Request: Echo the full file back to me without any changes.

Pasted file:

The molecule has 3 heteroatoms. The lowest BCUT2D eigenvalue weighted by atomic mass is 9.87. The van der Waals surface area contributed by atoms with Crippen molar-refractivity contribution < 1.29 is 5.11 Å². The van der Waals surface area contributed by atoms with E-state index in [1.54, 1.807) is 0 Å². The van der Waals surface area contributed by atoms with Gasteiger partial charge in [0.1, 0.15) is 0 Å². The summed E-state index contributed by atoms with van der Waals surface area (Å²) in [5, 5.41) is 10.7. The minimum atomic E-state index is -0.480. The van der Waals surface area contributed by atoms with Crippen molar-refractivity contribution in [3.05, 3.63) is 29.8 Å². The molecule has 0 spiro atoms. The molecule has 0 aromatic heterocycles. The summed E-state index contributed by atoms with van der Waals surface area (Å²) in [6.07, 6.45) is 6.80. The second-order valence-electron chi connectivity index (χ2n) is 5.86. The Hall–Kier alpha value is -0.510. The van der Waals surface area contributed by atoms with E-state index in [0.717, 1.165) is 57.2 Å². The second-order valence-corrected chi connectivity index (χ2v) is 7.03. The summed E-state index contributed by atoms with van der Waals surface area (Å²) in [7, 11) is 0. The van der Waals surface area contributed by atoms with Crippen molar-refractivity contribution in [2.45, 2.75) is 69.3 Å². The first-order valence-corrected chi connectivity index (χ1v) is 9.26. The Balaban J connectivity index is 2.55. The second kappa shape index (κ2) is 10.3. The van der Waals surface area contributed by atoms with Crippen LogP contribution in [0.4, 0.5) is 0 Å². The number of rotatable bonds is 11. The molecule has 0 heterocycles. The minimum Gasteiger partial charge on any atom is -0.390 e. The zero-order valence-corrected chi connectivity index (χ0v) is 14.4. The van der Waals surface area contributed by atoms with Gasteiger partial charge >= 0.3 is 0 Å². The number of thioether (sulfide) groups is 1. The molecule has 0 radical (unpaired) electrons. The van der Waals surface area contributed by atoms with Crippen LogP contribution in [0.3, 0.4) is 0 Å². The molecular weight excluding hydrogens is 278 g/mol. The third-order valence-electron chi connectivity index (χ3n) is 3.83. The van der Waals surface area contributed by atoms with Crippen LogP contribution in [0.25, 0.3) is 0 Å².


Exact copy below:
The molecule has 3 heteroatoms. The lowest BCUT2D eigenvalue weighted by atomic mass is 9.87. The van der Waals surface area contributed by atoms with Crippen molar-refractivity contribution < 1.29 is 5.11 Å². The van der Waals surface area contributed by atoms with E-state index in [1.54, 1.807) is 0 Å². The van der Waals surface area contributed by atoms with Gasteiger partial charge in [0.1, 0.15) is 0 Å². The summed E-state index contributed by atoms with van der Waals surface area (Å²) in [5, 5.41) is 10.7. The minimum atomic E-state index is -0.480. The van der Waals surface area contributed by atoms with Crippen molar-refractivity contribution in [3.05, 3.63) is 29.8 Å². The molecule has 0 spiro atoms. The molecule has 0 aromatic heterocycles. The summed E-state index contributed by atoms with van der Waals surface area (Å²) in [6.07, 6.45) is 6.80. The second-order valence-electron chi connectivity index (χ2n) is 5.86. The Hall–Kier alpha value is -0.510. The van der Waals surface area contributed by atoms with E-state index in [0.717, 1.165) is 57.2 Å². The second-order valence-corrected chi connectivity index (χ2v) is 7.03. The summed E-state index contributed by atoms with van der Waals surface area (Å²) in [7, 11) is 0. The van der Waals surface area contributed by atoms with Crippen molar-refractivity contribution in [2.45, 2.75) is 69.3 Å². The first-order valence-corrected chi connectivity index (χ1v) is 9.26. The Balaban J connectivity index is 2.55. The second kappa shape index (κ2) is 10.3. The van der Waals surface area contributed by atoms with Crippen LogP contribution in [0.4, 0.5) is 0 Å². The number of rotatable bonds is 11. The molecule has 0 heterocycles. The minimum Gasteiger partial charge on any atom is -0.390 e. The zero-order valence-corrected chi connectivity index (χ0v) is 14.4. The van der Waals surface area contributed by atoms with Gasteiger partial charge >= 0.3 is 0 Å². The number of thioether (sulfide) groups is 1. The molecule has 0 radical (unpaired) electrons. The van der Waals surface area contributed by atoms with Crippen LogP contribution in [0.3, 0.4) is 0 Å². The molecular weight excluding hydrogens is 278 g/mol. The third-order valence-electron chi connectivity index (χ3n) is 3.83. The van der Waals surface area contributed by atoms with Crippen LogP contribution in [0.25, 0.3) is 0 Å².